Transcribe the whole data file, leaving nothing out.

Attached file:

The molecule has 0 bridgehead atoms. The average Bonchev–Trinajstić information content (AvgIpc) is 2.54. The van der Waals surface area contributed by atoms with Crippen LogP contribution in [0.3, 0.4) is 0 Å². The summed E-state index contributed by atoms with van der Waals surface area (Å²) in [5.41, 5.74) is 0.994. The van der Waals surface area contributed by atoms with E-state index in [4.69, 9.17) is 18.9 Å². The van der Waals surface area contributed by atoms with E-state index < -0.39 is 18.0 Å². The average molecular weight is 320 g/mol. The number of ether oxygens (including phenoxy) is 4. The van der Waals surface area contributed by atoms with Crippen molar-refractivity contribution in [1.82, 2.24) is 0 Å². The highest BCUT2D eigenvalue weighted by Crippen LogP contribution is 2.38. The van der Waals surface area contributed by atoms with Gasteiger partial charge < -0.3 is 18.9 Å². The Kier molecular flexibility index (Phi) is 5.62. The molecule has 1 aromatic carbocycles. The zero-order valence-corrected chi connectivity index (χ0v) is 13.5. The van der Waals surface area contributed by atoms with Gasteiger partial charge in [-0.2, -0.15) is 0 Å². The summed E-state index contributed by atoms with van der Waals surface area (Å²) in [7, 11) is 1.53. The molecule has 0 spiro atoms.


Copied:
The molecule has 0 bridgehead atoms. The average Bonchev–Trinajstić information content (AvgIpc) is 2.54. The van der Waals surface area contributed by atoms with Crippen LogP contribution in [0.3, 0.4) is 0 Å². The summed E-state index contributed by atoms with van der Waals surface area (Å²) in [5.41, 5.74) is 0.994. The van der Waals surface area contributed by atoms with E-state index in [4.69, 9.17) is 18.9 Å². The van der Waals surface area contributed by atoms with E-state index < -0.39 is 18.0 Å². The average molecular weight is 320 g/mol. The number of ether oxygens (including phenoxy) is 4. The van der Waals surface area contributed by atoms with Crippen molar-refractivity contribution in [1.82, 2.24) is 0 Å². The highest BCUT2D eigenvalue weighted by Crippen LogP contribution is 2.38. The van der Waals surface area contributed by atoms with Gasteiger partial charge < -0.3 is 18.9 Å². The Kier molecular flexibility index (Phi) is 5.62. The molecule has 1 aromatic carbocycles. The zero-order valence-corrected chi connectivity index (χ0v) is 13.5. The van der Waals surface area contributed by atoms with Gasteiger partial charge in [-0.2, -0.15) is 0 Å². The summed E-state index contributed by atoms with van der Waals surface area (Å²) in [7, 11) is 1.53. The molecule has 0 spiro atoms.